With just under two months before Britain’s official EU leaving date, Tsige Berhanu shares a handy update on immigration, regarding the status of EU nationals in the UK, whether a deal is reached or not.
If the UK leaves based on the proposed deal, then the outlined process for the registration of EU nationals in the UK will be as follows:
- To protect their resident status, EU nationals must register for settled or pre-settled status by no later than 30 June 2021.
- All EU nationals who have been resident in the UK by 31 December 2020 will be eligible to register for pre-settled or settled status.
- EU nationals who have been living in the UK for five years will be eligible for settled status.
- Those who cannot demonstrate five years of residence will be eligible for a pre-settled status.
- EU nationals who arrive in the UK after 31 December 2020 will be subject to new (yet to be published) UK immigration rules.
If the UK leaves the EU without a deal, then free movement of people will stop effective 29 March 2019, the date the UK leaves the EU. In this scenario the registration process will look as follows:
- To protect their resident status, EU nationals must register for settled or pre-settled status by no later than 31 December 2020.
- Only those EU nationals who have been resident in the UK by 29 March 2019 will be eligible to apply for settled or pre-settled status.
- EU nationals who arrive after 29 March but before 31 December 2020 will be able to enter the UK by showing their ID card or passport. They are able to stay for 3 months. If they wish to stay longer, they will need to apply to the Home Office for leave to remain, within the initial 3 months of residence. Such leave to remain, if granted, will be for 36 months and will include permission to work and study.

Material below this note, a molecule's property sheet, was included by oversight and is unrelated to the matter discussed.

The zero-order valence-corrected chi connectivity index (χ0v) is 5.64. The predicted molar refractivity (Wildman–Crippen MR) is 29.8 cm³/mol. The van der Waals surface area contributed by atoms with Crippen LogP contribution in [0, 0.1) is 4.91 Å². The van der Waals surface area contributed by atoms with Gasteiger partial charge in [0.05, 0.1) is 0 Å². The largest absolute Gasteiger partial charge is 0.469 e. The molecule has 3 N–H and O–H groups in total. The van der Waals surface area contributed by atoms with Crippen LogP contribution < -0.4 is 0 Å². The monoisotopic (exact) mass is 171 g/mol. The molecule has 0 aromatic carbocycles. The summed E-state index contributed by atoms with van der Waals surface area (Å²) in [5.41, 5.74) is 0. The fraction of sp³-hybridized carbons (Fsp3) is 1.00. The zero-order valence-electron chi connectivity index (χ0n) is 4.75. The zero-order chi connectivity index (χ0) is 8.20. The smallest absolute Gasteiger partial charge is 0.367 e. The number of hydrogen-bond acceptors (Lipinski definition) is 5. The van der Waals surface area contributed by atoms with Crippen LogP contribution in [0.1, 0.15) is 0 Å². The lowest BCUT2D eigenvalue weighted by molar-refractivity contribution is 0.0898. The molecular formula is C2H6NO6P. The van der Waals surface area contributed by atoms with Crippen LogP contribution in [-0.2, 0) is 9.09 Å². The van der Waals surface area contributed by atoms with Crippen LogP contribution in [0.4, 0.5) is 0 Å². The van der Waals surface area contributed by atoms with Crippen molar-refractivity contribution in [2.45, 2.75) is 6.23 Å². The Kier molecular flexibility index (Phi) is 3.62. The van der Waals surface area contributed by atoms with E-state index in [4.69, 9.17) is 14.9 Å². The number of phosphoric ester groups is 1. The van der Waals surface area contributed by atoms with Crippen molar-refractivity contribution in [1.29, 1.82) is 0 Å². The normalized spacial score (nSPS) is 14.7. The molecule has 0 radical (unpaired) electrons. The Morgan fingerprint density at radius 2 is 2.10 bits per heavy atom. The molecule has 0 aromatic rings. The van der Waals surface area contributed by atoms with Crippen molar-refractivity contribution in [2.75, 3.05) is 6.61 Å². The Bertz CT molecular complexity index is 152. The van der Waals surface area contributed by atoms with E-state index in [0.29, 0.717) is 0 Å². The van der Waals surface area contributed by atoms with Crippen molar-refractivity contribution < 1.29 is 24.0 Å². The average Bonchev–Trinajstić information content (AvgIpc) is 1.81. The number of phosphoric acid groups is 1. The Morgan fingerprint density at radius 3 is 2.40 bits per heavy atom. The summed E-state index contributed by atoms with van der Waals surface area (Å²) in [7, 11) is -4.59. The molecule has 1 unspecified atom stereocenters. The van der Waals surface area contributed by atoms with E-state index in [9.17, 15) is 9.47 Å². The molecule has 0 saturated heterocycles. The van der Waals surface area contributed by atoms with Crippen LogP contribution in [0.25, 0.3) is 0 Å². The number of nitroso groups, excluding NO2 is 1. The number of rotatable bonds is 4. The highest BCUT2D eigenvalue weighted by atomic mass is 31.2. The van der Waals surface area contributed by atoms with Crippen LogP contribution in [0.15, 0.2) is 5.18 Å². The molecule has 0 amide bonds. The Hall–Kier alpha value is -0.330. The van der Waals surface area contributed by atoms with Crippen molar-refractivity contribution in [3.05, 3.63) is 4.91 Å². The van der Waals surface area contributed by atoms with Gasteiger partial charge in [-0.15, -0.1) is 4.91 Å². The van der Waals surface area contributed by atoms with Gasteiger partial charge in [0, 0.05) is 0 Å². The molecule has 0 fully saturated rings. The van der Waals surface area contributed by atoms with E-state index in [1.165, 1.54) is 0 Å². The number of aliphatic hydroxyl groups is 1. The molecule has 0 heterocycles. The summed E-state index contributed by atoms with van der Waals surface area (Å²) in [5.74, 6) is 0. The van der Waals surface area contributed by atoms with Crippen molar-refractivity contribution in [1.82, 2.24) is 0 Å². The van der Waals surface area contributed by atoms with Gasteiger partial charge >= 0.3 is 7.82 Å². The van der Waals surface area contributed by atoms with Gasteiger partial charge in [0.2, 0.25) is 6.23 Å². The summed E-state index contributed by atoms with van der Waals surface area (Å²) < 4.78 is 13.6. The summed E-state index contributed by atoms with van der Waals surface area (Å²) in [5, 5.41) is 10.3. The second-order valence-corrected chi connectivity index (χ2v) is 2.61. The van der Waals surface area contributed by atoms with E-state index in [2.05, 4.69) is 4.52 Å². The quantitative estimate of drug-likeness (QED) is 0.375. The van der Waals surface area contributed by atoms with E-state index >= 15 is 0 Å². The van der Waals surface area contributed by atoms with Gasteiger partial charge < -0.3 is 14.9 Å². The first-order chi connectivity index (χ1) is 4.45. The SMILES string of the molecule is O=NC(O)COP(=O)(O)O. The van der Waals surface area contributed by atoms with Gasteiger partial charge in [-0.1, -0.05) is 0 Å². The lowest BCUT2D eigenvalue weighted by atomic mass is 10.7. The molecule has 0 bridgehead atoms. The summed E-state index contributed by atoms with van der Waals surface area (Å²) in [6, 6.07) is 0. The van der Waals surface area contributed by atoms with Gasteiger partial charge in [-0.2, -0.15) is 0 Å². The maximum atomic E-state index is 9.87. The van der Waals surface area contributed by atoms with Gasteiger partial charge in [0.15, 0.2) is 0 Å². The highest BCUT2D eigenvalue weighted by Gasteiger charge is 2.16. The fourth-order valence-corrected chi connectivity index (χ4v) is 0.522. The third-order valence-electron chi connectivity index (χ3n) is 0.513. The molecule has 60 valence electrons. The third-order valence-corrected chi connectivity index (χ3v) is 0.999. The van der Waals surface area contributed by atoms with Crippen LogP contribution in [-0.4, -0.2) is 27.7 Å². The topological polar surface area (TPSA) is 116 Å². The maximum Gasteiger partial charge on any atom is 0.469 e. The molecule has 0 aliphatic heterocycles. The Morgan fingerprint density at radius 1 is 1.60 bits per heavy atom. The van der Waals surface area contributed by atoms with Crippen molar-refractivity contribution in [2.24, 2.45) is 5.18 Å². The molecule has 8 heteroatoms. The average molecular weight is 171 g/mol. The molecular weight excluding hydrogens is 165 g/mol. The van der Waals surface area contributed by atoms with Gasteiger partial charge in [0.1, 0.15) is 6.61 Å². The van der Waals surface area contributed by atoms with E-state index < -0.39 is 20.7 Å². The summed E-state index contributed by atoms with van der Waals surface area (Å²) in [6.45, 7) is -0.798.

- UK employers and landlords can continue to accept EU passports and national ID cards as proof of entitlement to work and rent until 31 December 2020.
- EU nationals who arrive in the UK after 31 December 2020 will be subject to a new (yet to be published) UK immigration rules.
If you are affected by the above, personally or as an employer with an EU national workforce, and would like to discuss action plans, please do get in touch. Keystone’s Immigration Team can provide advice around the best plans, options and solutions.
This article is for general information purposes only and does not constitute legal or professional advice. It should not be used as a substitute for legal advice relating to your particular circumstances. Please note that the law may have changed since the date of this article.